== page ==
After the water leaves the vault it flows into the wetlands. Vegetation in the wetlands keeps the water moving at a slow pace and absorbs some nutrients in the water that are considered pollutants…
After slowly running through the vegetation, the water enters a settling pond, which is its last stop before running into the river. Although the pond allows further settling out of pollutants, it is also where the microbes do their part. Microbes in the water perform denitrification, meaning they convert nitrate in the water to nitrogen gas. Nitrate in high concentrations is harmful to nearly everything, including humans, but the microbes grow off it. The microbial treatment is a significant one, according to Dr. Diane McKnight, a professor of civil, environmental and architectural engineering at the University of Colorado. She has researched the dynamic interaction of chemical, biological and hydrologic processes in aquatic ecosystems and says the microbes do an important job. “What the wetland does is create areas where the water has retention time,” McKnight said, “as opposed to having that process happening more slowly in the stream or not happening until way down stream.” The microbial process affects a chemical change in the water, as opposed to the physical change when the pollutants settle out. After the microbes do their thing, “the metals have a changed chemistry so they’re no longer moving with the water,” McKnight said. “The water leaves the wetlands without the metals.”[…]
The Jenny Adair project has received two awards: The 2008 President’s Award from the Associated Landscape Contractors of Colorado, and an award from the American Society of Landscape Architects. The AALC President’s Award is not given every year and has been awarded only once in about 30 years, Ellsperman said. It recognizes the functionality and sustainability of the project. The ASLA award recognizes the project’s attractive, natural design.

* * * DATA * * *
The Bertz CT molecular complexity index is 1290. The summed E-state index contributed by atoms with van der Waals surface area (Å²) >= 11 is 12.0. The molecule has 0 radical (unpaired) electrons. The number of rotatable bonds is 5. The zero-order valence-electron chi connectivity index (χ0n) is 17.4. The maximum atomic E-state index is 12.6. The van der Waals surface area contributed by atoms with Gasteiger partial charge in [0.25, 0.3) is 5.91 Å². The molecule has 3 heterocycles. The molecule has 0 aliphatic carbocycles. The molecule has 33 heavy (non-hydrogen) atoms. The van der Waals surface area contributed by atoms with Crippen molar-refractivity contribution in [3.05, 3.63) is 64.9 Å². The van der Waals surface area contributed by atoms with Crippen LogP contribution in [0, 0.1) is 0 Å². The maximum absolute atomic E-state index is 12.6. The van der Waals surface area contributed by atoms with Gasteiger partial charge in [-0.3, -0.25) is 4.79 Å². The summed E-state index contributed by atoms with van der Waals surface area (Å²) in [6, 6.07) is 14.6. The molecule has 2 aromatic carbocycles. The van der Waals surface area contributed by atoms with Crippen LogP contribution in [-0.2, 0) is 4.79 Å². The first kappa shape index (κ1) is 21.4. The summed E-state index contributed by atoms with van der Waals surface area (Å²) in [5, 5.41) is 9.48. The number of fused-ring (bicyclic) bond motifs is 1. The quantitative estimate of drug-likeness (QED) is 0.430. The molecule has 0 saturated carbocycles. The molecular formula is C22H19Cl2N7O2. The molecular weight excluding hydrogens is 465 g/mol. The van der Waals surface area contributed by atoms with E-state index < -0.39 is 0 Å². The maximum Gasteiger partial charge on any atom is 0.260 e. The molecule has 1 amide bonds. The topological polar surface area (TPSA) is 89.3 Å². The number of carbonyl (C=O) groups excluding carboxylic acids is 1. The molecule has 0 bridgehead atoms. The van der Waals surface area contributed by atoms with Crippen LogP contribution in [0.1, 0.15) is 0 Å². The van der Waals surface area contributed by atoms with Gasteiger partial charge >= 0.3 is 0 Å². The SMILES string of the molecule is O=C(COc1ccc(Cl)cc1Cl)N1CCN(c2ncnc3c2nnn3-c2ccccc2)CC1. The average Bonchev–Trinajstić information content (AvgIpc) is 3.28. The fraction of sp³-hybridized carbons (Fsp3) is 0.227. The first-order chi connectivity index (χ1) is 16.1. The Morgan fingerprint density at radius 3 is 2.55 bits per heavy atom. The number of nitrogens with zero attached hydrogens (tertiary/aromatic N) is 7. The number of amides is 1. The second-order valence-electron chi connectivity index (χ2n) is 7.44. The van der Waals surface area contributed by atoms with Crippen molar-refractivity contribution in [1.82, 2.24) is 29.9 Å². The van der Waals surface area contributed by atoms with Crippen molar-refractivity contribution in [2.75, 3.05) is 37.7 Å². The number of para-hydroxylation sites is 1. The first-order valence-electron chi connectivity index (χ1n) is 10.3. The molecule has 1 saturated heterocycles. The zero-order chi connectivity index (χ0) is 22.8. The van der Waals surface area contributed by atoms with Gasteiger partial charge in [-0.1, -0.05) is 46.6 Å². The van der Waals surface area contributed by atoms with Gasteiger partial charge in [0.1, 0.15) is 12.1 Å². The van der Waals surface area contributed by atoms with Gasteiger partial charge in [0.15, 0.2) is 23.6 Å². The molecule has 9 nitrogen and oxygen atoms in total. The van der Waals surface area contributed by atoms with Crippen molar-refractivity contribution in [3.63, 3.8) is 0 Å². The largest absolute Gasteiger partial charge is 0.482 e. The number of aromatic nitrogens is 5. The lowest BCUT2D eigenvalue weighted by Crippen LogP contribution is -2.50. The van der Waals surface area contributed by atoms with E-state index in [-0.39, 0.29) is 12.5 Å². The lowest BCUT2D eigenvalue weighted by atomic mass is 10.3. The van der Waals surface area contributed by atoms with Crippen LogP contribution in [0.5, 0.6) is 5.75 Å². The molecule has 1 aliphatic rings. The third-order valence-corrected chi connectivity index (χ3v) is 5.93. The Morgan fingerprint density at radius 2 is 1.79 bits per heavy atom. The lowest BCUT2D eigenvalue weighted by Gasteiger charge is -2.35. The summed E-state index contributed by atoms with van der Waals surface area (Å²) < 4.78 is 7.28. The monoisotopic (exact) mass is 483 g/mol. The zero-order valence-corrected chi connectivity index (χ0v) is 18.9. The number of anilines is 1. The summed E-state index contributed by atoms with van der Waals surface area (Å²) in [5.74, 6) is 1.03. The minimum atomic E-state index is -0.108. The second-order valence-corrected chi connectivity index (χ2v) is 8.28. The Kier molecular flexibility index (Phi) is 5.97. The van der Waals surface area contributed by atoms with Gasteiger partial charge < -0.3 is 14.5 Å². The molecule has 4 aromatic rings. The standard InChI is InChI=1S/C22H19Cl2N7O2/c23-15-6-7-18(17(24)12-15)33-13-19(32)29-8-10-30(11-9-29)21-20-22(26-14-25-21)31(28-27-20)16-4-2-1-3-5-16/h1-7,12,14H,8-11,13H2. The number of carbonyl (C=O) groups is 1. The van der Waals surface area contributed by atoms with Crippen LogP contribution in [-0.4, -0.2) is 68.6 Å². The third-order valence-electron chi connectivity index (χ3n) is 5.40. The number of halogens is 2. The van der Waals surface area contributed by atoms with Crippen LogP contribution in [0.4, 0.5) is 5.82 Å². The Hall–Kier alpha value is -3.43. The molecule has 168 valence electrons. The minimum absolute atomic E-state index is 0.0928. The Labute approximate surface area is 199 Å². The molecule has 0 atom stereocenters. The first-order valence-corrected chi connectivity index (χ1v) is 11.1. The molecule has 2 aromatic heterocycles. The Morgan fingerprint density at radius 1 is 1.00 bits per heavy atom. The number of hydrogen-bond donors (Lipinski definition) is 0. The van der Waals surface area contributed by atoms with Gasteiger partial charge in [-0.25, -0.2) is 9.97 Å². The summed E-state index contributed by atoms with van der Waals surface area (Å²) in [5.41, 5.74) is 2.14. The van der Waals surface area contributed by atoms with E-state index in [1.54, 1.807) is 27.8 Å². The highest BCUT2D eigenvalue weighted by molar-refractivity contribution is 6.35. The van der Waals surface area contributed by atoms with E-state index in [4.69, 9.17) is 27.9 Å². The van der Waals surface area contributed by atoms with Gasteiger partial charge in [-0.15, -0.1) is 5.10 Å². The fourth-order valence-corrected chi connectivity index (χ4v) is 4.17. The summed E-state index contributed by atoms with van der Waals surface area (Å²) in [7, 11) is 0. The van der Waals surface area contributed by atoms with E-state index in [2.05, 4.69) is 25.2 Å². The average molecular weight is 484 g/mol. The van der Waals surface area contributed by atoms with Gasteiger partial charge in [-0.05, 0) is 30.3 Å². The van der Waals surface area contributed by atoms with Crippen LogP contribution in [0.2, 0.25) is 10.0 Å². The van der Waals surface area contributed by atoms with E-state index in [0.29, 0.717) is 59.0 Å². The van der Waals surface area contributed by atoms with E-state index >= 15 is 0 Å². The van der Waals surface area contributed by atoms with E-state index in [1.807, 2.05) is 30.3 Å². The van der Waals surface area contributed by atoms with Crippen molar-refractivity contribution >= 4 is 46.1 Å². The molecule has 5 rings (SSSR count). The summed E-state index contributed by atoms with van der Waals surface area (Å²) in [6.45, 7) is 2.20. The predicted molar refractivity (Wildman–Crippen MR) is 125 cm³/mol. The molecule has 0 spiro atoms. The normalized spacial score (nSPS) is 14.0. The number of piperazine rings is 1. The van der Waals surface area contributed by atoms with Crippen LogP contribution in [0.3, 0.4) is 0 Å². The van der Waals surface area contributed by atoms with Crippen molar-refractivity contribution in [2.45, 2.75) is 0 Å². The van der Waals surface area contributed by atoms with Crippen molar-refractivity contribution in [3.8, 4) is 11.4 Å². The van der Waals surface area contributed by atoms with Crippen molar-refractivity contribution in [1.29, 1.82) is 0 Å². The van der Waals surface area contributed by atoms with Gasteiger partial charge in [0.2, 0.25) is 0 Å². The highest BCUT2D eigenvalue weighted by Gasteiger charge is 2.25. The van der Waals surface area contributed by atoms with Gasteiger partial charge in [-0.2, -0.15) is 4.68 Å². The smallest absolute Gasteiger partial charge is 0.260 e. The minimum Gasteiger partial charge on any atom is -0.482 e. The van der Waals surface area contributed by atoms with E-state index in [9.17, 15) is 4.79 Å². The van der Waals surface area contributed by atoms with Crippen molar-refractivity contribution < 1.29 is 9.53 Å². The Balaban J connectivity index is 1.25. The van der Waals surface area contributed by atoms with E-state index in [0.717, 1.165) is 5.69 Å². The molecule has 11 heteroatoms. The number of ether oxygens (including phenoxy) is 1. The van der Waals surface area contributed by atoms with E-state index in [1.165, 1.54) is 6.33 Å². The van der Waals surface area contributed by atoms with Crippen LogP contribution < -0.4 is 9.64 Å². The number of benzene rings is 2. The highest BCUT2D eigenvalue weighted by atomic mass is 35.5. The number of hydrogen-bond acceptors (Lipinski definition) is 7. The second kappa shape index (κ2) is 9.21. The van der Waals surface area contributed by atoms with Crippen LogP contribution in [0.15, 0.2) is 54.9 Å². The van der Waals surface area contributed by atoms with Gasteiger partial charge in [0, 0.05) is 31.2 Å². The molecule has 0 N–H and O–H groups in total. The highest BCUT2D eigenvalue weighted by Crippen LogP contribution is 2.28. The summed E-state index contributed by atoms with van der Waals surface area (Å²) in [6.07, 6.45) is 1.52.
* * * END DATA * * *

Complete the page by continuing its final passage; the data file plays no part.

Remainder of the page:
City officials are in the process of doing minor maintenance updates to the sewage facility, such as a roughly $28,000 roof replacement project, but the plant remains much the same as it was when built in the late 1980s. The biggest change to the plant has been a computer overhaul installed a few years ago, which automated most of the treatment systems, Craig City Engineer Bill Earley said. In the next four to eight years, officials plan to build a third “sludge lagoon” — a large pit filled with sewage after it is separated from water going to the Yampa River — to keep up with growth. Earley said that could cost between $500,000 and $700,000 today, but probably will be more when the city opts to build it…
The wastewater plant only runs at half capacity now, putting out about 1.1 million gallons of sewage a day…“The wastewater plant is in pretty good shape,” Earley said. “It just needs a lot of maintenance.”